Dr. Meera Sheffrin is a clinician educator in geriatrics, and the the Medical Director of the Stanford Home-Based Senior Care Clinic. She cares for patients as a primary care physician for older adults at the Stanford Senior Care Clinic and Home-Based Senior Care Clinic. Her academic interests include treatment of dementia, geriatric education, and home care medicine. She has a special interest in improving the care of older adults with cognitive impairment.
- Internal Medicine
Clinical Assistant Professor, Medicine - Primary Care and Population Health
Honors & Awards
Alpha Omega Alpha, University of Pittsburgh School of Medicine (2009)
Gold Humanism Honor Society, Charles G. Watson Chapter (2009)
Morris H. and Gertrude M. Harris Foundation Merit Scholarship, University of Pittsburgh School of Medicine (2007- 2009)
UCSF Geriatrics Scholarship Award, University of California, San Francisco (2011)
Julian Wolfshon Award for Outstanding Performance in Internal Medicine and Neurology, Stanford University School of Medicine (2012)
Charles Dorsey Armstrong Award for Clinical Excellence in Caring for Patients by a Senior Resident, Stanford University School of Medicine (2013)
SGIM Annual Meeting Best Geriatrics Poster Award, Society of General Internal Medicine (2014)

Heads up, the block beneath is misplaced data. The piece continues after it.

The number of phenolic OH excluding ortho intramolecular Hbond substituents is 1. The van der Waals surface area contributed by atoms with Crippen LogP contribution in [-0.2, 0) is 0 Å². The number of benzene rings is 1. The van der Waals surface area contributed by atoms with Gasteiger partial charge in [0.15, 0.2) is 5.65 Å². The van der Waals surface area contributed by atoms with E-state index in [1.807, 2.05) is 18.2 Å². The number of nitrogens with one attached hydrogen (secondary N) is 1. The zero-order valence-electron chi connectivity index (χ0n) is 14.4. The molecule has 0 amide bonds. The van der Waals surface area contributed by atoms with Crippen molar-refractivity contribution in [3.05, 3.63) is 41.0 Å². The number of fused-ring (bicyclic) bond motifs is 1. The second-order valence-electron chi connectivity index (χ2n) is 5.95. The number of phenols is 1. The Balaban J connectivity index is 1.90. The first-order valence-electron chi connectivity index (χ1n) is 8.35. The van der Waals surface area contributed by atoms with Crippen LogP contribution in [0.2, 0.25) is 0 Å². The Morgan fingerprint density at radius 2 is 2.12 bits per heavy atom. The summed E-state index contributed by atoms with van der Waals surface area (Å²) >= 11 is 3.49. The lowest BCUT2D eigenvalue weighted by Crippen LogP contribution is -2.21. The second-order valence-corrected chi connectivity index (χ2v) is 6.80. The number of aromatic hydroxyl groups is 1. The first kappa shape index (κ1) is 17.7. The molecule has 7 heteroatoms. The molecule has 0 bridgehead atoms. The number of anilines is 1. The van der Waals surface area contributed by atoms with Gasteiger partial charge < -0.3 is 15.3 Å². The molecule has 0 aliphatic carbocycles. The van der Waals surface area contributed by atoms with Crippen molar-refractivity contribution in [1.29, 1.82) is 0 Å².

Residency:Stanford University Internal Medicine Residency (2013) CA
Board Certification: Geriatric Medicine, American Board of Internal Medicine (2016)
Board Certification, American Board of Internal Medicine, Geriatric Medicine (2016)
Fellowship, University of California, San Francisco, Geriatric Medicine (2016)
Masters, University of California, San Francisco, Masters of Advanced Studies in Clinical Research (2015)
Board Certification, American Board of Internal Medicine, Internal Medicine (2013)
Residency, Stanford Medicine Internal Medicine Residency, Internal Medicine (2013)
Medical Education, University of Pittsburgh School of Medicine (2010)
Current Research and Scholarly Interests
Stanford Geriatric Trauma Initiative
Improving care for older adults with dementia
Graduate and Fellowship Programs
Geriatric Medicine (Fellowship Program)
Identifying and categorizing spurious weight data in electronic medical records.
The American journal of clinical nutrition
2018; 107 (3): 420–26